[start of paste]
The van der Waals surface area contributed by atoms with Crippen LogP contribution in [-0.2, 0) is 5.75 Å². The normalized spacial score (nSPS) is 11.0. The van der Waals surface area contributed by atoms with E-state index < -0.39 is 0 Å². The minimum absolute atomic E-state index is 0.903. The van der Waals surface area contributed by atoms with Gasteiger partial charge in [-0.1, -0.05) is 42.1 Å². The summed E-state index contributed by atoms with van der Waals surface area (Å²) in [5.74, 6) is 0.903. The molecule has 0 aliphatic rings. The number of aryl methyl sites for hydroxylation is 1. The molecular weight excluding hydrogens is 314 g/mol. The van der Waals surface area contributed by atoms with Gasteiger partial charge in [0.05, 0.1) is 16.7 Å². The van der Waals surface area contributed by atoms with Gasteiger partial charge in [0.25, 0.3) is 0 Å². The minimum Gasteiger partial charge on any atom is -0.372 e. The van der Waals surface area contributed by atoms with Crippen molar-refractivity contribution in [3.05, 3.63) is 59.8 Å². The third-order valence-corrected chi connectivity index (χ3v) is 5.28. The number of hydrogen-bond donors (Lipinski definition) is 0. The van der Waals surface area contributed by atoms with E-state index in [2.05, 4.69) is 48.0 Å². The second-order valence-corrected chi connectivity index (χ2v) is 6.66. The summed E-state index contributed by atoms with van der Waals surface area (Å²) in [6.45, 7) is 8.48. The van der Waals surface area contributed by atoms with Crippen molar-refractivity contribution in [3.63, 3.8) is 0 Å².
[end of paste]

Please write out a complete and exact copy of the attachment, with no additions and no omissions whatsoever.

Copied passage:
The van der Waals surface area contributed by atoms with Crippen LogP contribution in [-0.2, 0) is 5.75 Å². The normalized spacial score (nSPS) is 11.0. The van der Waals surface area contributed by atoms with E-state index < -0.39 is 0 Å². The minimum absolute atomic E-state index is 0.903. The van der Waals surface area contributed by atoms with Gasteiger partial charge in [-0.1, -0.05) is 42.1 Å². The summed E-state index contributed by atoms with van der Waals surface area (Å²) in [5.74, 6) is 0.903. The molecule has 0 aliphatic rings. The number of aryl methyl sites for hydroxylation is 1. The molecular weight excluding hydrogens is 314 g/mol. The van der Waals surface area contributed by atoms with Gasteiger partial charge in [0.05, 0.1) is 16.7 Å². The van der Waals surface area contributed by atoms with Gasteiger partial charge in [0.25, 0.3) is 0 Å². The minimum Gasteiger partial charge on any atom is -0.372 e. The van der Waals surface area contributed by atoms with Crippen molar-refractivity contribution in [3.05, 3.63) is 59.8 Å². The third-order valence-corrected chi connectivity index (χ3v) is 5.28. The number of hydrogen-bond donors (Lipinski definition) is 0. The van der Waals surface area contributed by atoms with E-state index in [2.05, 4.69) is 48.0 Å². The second-order valence-corrected chi connectivity index (χ2v) is 6.66. The summed E-state index contributed by atoms with van der Waals surface area (Å²) in [6.45, 7) is 8.48. The van der Waals surface area contributed by atoms with Crippen molar-refractivity contribution in [3.63, 3.8) is 0 Å².